Living the spiritual life intelligently requires understanding. This does not come easily. It comes haltingly and retrospectively and is always imperfect. The important thing is to be aware of this, to be resigned to the darkness and always prepared to make revisions. One thing that is certain is that you will not be able to keep to the tightrope. You will make mistakes and fall off, perhaps again and again. You will feel ashamed and disheartened and wonder whether or not this is not all a waste of time and you are getting nowhere. You just have to pick your self up, brush the mud and the dirt off and get back on the tightrope again. And then there are the distractions. These are the thoughts, feelings and ideas – like colourful and attractive skateboards, they come out of nowhere – immensely appealing and attractive, and it is so easy just to step onto one and be carried away from the tiresome inching forward into the darkness. The most dangerous are those labelled ‘Important’, or ‘Significant Insight’, or ‘BRILLIANT IDEA’. These are almost irresistible because they give the impression that they will get you where you want to go more quickly and being so brightly illuminated they are far more attractive than the darkness. Then there are the armchairs at regular intervals. These invite you to step off and sink into them to relax and rest, perhaps to sleep, or read a book, or watch TV. This option is especially attractive when boredom descends. That can take all the colour and interest out of the day, laying over everything like a pall, weighing you down with lassitude and ennui.

You begin to wonder what is the point of all this. Prayer, meditation and the spiritual life do not seem to be getting you anywhere. After all Pelagianism, in both its full- and half-blown varieties, does not work, according to orthodox teaching. Only God can divinise us. So why not more of a helping hand from God, why the need for such prolonged and thankless efforts? There have been times in the past when the going was easy, when the air was filled with the presence of God and all of life was translucent. Virtue, and the generosity that went with it, was not an imposition, or a burden. It was an easy melody that one danced to. Those times are now a memory. So why has the grace appeared to dry up? Why has God hidden himself? The only reason I can think of is that it is a process of growth. Do you want to remain in the bright sunshine of childhood, but remain a child, or do you want to grow and become what it is in you to be?

If, as St. Athanasius says, God became man so that man might become God, that becoming is going to involve a transformation, more than a transformation – more than a metamorphosis. It is going to involve a death, perhaps many deaths, and a resurrection. So it is not just a question of change and growth. It is far more than that. The main obstacle in all of this is the self. The last thing the self wants is death. It cannot imagine a beyond-death. Oh, it can imagine death of the body, but then the self is not the body. It can imagine a disembodied existence. It can imagine union with God. It has, perhaps, had experience of a union with all of nature, even with God. But it cannot imagine a beyond-its-own-annihilation. The self clings to existence. The self and existence are synonymous. No self, no existence. So whatever the self desires, whatever it aspires to, no matter how high-minded and altruistic, however generous and self-giving, it does it from within its own, self-inclusive perspective. And that is the problem because, although the self is not the still-point, not the centre of gravity about which everything turns, in its own experience it is. So, until the self is removed from the centre reality will not be seen for what it is.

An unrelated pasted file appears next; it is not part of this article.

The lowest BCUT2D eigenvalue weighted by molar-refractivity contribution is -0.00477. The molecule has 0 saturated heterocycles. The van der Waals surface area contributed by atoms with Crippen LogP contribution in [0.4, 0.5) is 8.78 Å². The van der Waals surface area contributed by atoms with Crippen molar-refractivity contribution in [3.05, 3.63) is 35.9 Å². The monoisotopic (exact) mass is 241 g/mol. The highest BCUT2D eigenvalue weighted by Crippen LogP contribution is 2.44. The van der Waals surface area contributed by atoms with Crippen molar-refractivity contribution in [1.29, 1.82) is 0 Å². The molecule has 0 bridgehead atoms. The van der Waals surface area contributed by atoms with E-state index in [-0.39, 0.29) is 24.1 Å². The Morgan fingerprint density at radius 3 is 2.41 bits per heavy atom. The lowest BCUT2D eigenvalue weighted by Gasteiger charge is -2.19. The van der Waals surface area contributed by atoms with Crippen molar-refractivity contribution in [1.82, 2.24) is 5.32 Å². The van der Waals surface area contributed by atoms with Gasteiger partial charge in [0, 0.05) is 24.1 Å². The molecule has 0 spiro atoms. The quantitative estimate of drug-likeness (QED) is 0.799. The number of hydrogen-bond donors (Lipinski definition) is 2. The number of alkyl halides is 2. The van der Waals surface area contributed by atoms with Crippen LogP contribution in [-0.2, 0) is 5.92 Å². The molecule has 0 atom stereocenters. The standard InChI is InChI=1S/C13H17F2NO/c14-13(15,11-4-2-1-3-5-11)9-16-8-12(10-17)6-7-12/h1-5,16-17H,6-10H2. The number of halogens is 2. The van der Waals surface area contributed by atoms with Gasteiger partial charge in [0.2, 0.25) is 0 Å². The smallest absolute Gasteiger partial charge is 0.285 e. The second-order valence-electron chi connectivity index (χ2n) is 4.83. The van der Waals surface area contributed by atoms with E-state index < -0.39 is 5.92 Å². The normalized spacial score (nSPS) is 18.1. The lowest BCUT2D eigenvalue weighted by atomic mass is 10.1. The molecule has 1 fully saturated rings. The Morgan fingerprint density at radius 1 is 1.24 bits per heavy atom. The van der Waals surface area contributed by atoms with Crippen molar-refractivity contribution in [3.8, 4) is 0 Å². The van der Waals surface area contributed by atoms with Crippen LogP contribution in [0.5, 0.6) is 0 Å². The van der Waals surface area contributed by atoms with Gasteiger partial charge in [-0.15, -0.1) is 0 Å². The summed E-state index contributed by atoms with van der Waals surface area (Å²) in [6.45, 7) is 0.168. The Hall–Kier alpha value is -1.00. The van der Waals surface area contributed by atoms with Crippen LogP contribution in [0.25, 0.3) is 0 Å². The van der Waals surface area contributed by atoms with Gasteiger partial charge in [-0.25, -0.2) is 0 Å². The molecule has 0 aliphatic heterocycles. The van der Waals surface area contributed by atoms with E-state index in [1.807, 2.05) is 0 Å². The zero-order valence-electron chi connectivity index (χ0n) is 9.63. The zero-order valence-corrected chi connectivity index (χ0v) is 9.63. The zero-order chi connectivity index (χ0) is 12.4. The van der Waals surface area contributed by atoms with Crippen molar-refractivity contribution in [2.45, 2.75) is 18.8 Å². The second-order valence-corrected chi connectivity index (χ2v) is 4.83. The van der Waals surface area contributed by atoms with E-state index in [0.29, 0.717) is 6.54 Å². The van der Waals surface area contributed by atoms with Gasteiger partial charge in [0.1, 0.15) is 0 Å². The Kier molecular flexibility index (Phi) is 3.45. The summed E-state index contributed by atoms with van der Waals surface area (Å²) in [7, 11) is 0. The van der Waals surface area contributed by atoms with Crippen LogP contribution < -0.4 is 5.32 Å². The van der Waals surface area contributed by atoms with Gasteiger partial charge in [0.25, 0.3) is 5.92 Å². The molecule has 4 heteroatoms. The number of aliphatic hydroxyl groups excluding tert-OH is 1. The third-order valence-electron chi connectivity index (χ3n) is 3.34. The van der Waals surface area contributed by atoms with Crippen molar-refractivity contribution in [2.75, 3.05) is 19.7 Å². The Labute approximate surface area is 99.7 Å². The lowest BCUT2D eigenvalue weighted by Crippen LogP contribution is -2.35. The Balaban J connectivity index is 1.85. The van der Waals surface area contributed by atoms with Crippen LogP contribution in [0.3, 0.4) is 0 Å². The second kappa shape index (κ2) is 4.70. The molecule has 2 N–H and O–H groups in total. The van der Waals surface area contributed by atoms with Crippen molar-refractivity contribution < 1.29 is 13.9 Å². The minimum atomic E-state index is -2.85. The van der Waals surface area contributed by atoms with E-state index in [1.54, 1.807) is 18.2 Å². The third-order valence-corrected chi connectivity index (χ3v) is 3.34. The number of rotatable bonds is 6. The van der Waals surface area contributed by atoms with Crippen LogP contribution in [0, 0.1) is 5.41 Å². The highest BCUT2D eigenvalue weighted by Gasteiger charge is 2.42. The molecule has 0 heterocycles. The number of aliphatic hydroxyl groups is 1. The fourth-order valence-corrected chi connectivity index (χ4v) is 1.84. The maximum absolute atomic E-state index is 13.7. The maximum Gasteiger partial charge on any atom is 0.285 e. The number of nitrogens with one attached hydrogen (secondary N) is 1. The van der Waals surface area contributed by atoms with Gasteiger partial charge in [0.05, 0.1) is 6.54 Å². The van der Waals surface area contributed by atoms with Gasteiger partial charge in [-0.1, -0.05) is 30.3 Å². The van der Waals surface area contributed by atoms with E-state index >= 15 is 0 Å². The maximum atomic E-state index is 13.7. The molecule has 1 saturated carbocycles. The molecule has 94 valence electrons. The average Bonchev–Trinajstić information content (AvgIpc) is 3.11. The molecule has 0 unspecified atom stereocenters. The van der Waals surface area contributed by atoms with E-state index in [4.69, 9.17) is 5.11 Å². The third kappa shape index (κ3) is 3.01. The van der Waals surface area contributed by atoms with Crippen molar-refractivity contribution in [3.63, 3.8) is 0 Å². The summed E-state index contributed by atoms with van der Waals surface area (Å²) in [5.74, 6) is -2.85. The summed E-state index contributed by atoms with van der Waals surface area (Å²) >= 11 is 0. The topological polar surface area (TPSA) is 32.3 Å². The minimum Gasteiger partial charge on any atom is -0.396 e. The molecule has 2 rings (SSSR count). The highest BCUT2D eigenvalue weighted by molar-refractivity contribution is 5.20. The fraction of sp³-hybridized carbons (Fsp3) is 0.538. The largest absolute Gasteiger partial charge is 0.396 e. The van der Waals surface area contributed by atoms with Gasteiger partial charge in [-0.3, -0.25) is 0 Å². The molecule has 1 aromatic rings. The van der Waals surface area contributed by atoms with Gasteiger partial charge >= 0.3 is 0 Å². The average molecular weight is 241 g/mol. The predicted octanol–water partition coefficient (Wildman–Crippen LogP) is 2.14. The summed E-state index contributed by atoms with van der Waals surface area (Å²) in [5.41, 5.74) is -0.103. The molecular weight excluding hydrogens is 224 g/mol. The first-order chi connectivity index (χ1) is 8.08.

This is what the darkness is all about. There is nothing of self in it. There is no perspective from which to see because there is nothing to be seen. There is nothing of interest, nothing self-satisfying. Within the darkness is the Void. The self is terrified of the Void because there is nothing to cling to, no support of any kind. One is suspended in a vast, empty darkness. There is no up, or down; no before, or after; no past, or future. This is the dark night of pure faith. It is beyond the verge of the empirical world. This is the terrible place where God is encountered. Terribilis est locus iste. [Gen 28:17]


Wednesday, February 27th, 2008

Continuing to read Etty Hillesum’s diaries. She is very good at describing her moods and feelings and situating them in the context of her day to day life – something I am not very good at. But then as a man I suppose I give less importance to these feelings and concentrate more on understanding and meaning. Feelings are to be enjoyed when they are pleasant and to be endured when they are not, but there is no going into why this feeling now rather than that feeling, and why do I feel this towards X rather than that. One tends to accept that feelings come and go, largely determined by chemistry not in our control and that they are not of primary importance. The significant thing is that they are ephemeral. Whatever you feel now you can be certain that soon you will feel quite differently. Therefore, they are not as important as the real events which  are another determining factor. What is important is how one acts and this should be determined rationally. Only then can one live consistently according to a moral code.